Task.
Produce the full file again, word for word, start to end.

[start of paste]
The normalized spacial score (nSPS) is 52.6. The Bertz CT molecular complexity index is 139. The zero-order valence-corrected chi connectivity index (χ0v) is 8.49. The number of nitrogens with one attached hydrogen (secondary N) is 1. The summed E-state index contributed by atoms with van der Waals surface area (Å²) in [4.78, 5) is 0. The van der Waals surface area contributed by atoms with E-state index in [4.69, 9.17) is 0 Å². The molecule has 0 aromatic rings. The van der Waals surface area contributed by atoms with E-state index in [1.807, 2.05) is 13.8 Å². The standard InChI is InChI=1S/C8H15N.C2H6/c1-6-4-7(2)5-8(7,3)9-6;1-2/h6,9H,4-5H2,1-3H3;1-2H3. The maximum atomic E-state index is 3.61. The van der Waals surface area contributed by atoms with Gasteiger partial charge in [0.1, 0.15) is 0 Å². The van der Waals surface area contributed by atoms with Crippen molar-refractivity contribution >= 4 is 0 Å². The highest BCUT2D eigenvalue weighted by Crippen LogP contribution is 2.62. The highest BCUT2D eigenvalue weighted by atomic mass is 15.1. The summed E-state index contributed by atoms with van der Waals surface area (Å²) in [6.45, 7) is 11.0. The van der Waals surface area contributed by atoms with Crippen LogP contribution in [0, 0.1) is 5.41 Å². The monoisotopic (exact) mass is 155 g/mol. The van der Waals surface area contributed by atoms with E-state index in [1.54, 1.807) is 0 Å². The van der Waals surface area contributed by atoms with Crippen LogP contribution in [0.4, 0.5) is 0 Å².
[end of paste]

The normalized spacial score (nSPS) is 52.6. The Bertz CT molecular complexity index is 139. The zero-order valence-corrected chi connectivity index (χ0v) is 8.49. The number of nitrogens with one attached hydrogen (secondary N) is 1. The summed E-state index contributed by atoms with van der Waals surface area (Å²) in [4.78, 5) is 0. The van der Waals surface area contributed by atoms with E-state index in [4.69, 9.17) is 0 Å². The molecule has 0 aromatic rings. The van der Waals surface area contributed by atoms with E-state index in [1.807, 2.05) is 13.8 Å². The standard InChI is InChI=1S/C8H15N.C2H6/c1-6-4-7(2)5-8(7,3)9-6;1-2/h6,9H,4-5H2,1-3H3;1-2H3. The maximum atomic E-state index is 3.61. The van der Waals surface area contributed by atoms with Gasteiger partial charge in [0.1, 0.15) is 0 Å². The van der Waals surface area contributed by atoms with Crippen molar-refractivity contribution >= 4 is 0 Å². The highest BCUT2D eigenvalue weighted by Crippen LogP contribution is 2.62. The highest BCUT2D eigenvalue weighted by atomic mass is 15.1. The summed E-state index contributed by atoms with van der Waals surface area (Å²) in [6.45, 7) is 11.0. The van der Waals surface area contributed by atoms with Crippen LogP contribution in [0, 0.1) is 5.41 Å². The monoisotopic (exact) mass is 155 g/mol. The van der Waals surface area contributed by atoms with E-state index in [1.54, 1.807) is 0 Å². The van der Waals surface area contributed by atoms with Crippen LogP contribution in [0.4, 0.5) is 0 Å².